CODER Crew's Picks of the Week

Each Friday, the CODE crew will review their favorite dance tracks of the week. Listen to the cuts below, and see what Kerri, Zel, Jacob, Lauren and Elissa have to say.

Claptone, "Wrong" (Exploited)

What's that I hear in the midst of this German deep house record? Might it be the plucked-string riff from Dr. Dre's 1999 multi-platinum classic "Still Dre"? Mysterious producer Claptone -- who fancies himself a mythical bird, and even wears a pointy-beaked mask when he DJs -- employs the more elegant properties of the familiar sound, using it to kick off a muted, piano house affair that might also include a sample of "Love & Happiness." –Kerri Mason

Candyland, "Get Wild" (Spinnin')
I first discovered Candyland on SoundCloud last year; the duo's dubstep remix of the Rick Ross classic "Hustlin'" nearly blew out my speakers. But there's more to Josie Martin and Ethan Davis' music than just low-end. Their debut EP Bring The Rain just came out, and "Get Wild" is among its best tracks. The cut flirts with elements of electro, dubstep and Moombahton, but a catchy melody holds the whole thing together. A perfect way to start the weekend. –Lauren Lipsay

Bruno Mars, “Locked Out of Heaven” (Sultan + Ned Shepard Remix) (Atlantic)

Sultan and Ned Shepard have crafted some of the best remixes around, but their take on Bruno Mars' Hot 100 chart-topper "Locked Out of Heaven" is simply stunning. Characterized by strong piano melodies and a club-ready drop, this is the kind of song that will give you goosebumps whenever you hear it. –Jacob Schulman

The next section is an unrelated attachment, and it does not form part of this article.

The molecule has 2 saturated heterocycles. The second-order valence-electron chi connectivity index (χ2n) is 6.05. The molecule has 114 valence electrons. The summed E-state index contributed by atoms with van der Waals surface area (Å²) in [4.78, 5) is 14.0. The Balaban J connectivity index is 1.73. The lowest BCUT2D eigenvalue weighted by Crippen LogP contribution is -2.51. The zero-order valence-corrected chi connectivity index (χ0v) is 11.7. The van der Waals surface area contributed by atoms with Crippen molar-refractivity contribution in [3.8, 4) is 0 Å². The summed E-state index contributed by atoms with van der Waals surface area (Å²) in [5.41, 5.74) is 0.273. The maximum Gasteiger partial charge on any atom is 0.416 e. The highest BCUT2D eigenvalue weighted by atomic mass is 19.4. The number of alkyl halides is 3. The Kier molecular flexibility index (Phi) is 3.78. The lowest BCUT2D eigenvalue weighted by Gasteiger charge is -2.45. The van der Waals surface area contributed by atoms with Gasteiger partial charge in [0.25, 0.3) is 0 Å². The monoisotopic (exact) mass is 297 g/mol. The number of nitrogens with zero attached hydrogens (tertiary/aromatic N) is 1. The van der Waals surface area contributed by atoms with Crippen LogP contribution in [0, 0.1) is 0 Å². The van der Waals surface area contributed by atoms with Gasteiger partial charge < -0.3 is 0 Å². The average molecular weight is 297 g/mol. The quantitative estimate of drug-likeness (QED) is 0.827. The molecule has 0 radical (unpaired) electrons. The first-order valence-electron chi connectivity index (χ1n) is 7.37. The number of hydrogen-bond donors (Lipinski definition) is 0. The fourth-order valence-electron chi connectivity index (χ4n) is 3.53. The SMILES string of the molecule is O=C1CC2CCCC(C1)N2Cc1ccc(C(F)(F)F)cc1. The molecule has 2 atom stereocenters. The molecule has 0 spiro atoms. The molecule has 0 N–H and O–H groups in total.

Wax, "No. 50005 A" (Wax) 

Rene Pawlowitz’s latest white label, vinyl-only offering is a soothing comedown from the ferocious big-room energy of “The Killer,” the LP he released last year under his Shed moniker. The A-side is unobtrusive and restrained, with splashes of synth pads over a barely-there kick drum like watercolors flicked onto a minimalistic blueprint. –Elissa Stolman

Stafford Brothers feat. Lil Wayne & Christina Milian, “Hello” (Cash Money)

There’s something enchanting about a heartbreak song in a major key. This big room tune from Stafford Brothers will have you throwing your hands in the air despite your tears. Christina Milian’s sultry, perfectly pop vocal is refreshing, and the surprisingly low-key verses from Lil Wayne woven through the track don’t hurt either. –Zel McCarthy